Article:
Obesity and Robotic Surgery

Allison Dalton, MD

Introduction

Obesity is a worldwide health problem that increases morbidity and mortality.1 In the United States, the prevalence of obesity is roughly 35% in adults.2 As the prevalence of obesity increases, one can expect the prevalence of surgery for obese patients to also increase. In pelvic surgeries (i.e., urologic, gynecologic, distal colorectal surgery), robotic assistance conveys certain advantages. For patients with increased subcutaneous tissue, robotic surgery can decrease the physical demand and strain on the surgeon while increasing precision and mobility with the use of wristed surgical instruments.3 In order to optimize surgical view of the pelvic organs, steep Trendelenburg positioning is utilized in most robotic pelvic procedures. The steep Trendelenburg position, which is defined as 30–40 degrees in the head down position, is associated with risks including hemodynamic changes, altered pulmonary function, airway edema, increased intracranial and intraocular pressure, mechanical sliding, and nerve injury (Table 1).4 Implementing strategies for risk reduction in the operating room is imperative in this patient population (Table 2).

Table 1. Risks of robotic pelvic surgery in obese patients

Cardiovascular
  • Elevated CVP
  • Decreased mesenteric blood flow
Respiratory
  • Decreased FRC
  • Decreased ERV
  • Hypoxia
  • Hypercapnia
  • Atelectasis
  • Respiratory failure
Airway
  • Airway edema
  • Subcutaneous emphysema
  • Increased risk of respiratory depression with use of analgesics, sedatives, residual anesthesia, residual neuromuscular blockade, Obstructive Sleep Apnea (OSA) or Obesity Hypoventilation Syndrome (OHS)
Nervous System
  • Increased ICP
  • Increased IOP
  • Visual changes or loss
Positioning
  • Nerve injury
  • Compartment syndrome
  • Rhabdomyolysis
CVP – central venous pressure; ERV – expiratory reserve volume; FRC – functional residual capacity; ICP – intracranial pressure; IOP – intraocular pressure; OSA – obstructive sleep apnea; OHS – obesity hypoventilation syndrome.

Table 2. Risk reduction for obese patients undergoing robotic pelvic surgery

Cardiovascular
  • Ensure adequate volume status
  • Ensure adequate MAP
Respiratory
  • Use lowest peritoneal insufflation pressures possible
Airway
  • Re-confirm proper ETT positioning once in steep Trendelenburg
  • Judicious fluid use to decrease edema risk
  • Perform cuff leak prior to extubation
  • Judicious use of opioids, sedatives
  • Monitor continuous pulse oximetry postoperatively
  • Postoperative supplemental oxygen is advised
  • Consider postoperative CPAP as appropriate
Nervous System
  • Ensure adequate MAP
  • Ensure lack of external compression on eyes
  • Preoperative consultation with neurosurgeon for patients at risk for increased ICP
  • Preoperative consultation with ophthalmologist for patients at risk for increased IOP
Positioning
  • Ensure adequate IV access prior to positioning
  • Ensure pressure points adequately padded
  • Decrease sliding risk (i.e., antiskid bedding, lithotomy positioning, padded cross torso straps)
  • Use the least degree of Trendelenburg possible
  • Ensure the shortest duration of steep Trendelenburg possible
CPAP – continuous positive airway pressure; ETT – endotracheal tube; ICP – intracranial pressure; IOP – intraocular pressure; MAP – mean arterial pressure.

Hemodynamics

Robotic assisted laparoscopic pelvic procedures require pneumoperitoneum in addition to steep Trendelenburg positioning for optimal surgical visualization. Insufflation of the abdomen with carbon dioxide while in steep Trendelenburg increases systemic vascular resistance (SVR) and mean arterial pressure (MAP) likely secondary to direct compression of the abdominal arteries. Although cardiac output (CO) is usually maintained during the procedure, small decreases may be observed.5,6 Regional changes in blood flow may occur with insufflation of the abdomen. Mesenteric flow may decrease secondary to increased intraabdominal pressure. Central venous pressure (CVP) may initially be elevated upon initiating steep Trendelenburg position due to increased intrathoracic pressure secondary to pneumoperitoneum as well as cephalad pressure from the intraabdominal contents on the diaphragm.5 Therefore, under these conditions, CVP may not accurately reflect a patient’s intravascular volume status. At a constant insufflation pressure, despite the increases in intraabdominal and intrathoracic pressures, venous return appears to be maintained secondary to the effects of steep Trendelenburg.5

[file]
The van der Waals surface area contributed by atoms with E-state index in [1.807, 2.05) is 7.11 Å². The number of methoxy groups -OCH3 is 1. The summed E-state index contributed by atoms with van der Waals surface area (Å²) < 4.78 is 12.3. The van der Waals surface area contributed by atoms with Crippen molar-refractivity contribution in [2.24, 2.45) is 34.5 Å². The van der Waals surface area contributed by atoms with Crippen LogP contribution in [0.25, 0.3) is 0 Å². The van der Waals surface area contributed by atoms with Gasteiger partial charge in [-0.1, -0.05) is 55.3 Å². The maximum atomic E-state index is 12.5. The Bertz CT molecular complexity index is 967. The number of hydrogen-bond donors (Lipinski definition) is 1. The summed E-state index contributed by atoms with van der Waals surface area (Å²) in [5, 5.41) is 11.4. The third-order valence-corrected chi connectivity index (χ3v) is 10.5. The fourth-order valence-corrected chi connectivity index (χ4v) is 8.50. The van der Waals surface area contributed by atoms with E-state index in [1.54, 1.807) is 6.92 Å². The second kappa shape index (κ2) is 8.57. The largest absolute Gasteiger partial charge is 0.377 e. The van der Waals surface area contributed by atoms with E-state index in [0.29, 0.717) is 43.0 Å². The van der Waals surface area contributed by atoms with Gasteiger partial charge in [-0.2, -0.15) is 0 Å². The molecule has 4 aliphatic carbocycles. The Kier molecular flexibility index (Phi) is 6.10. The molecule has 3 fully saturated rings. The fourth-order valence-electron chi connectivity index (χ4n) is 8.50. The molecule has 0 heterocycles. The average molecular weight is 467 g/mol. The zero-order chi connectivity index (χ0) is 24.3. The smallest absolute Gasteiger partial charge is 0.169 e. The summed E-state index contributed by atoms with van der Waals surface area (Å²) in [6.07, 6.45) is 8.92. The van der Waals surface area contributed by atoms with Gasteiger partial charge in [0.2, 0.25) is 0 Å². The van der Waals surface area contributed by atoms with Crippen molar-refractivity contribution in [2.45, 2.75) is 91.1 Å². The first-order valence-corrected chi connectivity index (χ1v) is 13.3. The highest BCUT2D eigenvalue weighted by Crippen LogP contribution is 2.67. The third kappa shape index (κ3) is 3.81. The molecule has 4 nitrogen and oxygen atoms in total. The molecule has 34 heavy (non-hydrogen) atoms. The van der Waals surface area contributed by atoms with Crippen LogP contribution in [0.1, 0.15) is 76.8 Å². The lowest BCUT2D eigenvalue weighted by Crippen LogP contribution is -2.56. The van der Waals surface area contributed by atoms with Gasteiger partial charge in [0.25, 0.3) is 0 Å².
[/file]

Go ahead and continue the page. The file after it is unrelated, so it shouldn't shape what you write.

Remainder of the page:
Respiratory System

Obesity is associated with various changes in pulmonary physiology. Due to increased intraabdominal pressure and decreases in lung and chest wall compliance, obesity is associated with a restrictive pulmonary process.7 In addition, obesity is accompanied by decreases in functional residual capacity (FRC) and expiratory reserve volume (ERV) leading to rapid desaturation with apnea or hypoventilation both intraoperatively and postoperatively.7 Depressed FRC below closing capacity may lead to airway closure during tidal breathing. The degree of airway closure can be correlated with arterial oxygenation and hypoxemia.7 These physiologic pulmonary changes are amplified under general anesthesia and in steep Trendelenburg.

Pneumoperitoneum with carbon dioxide may lead to significant increases in the partial pressure of carbon dioxide (PaCO2) and end-tidal carbon dioxide measurements (EtCO2) via absorption of gas from the insufflated abdomen. Increasing minute ventilation and decreasing intraperitoneal CO2 pressure may abate hypercapnia and acidosis, but ventilation/perfusion (V/Q) mismatch and underlying lung pathology (i.e., obesity and chronic obstructive pulmonary disease) may prevent normalization of PaCO2 or EtCO2. Permissive hypercapnia is generally well tolerated if normocapnia cannot be achieved.5 Steep Trendelenburg positioning results in increased peak and plateau airway pressures especially in obese patients (Figure 1). However, for the same airway pressure, the transpulmonary pressure, which is the difference between alveolar and intrapleural pressures, is likely lower in the anesthetized morbidly obese patient, secondary to decreased chest wall compliance and higher intraabdominal pressure.8 Transpulmonary pressure is directly related to the pressure required to distend alveoli. Therefore, the likelihood of barotrauma at any given airway pressure is lower in obese patients than in patients of normal weight. Additionally, due to the increased pressure on the diaphragm from intraabdominal organs, the transpulmonary pressure is lower in the steep Trendelenburg position than in the supine position.8 Obesity and steep Trendelenburg seem to have protective effects against higher airway pressures. In fact, many experts advocate for accommodating higher airway pressures in obese patients to prevent against alveolar collapse and atelectrauma.8,9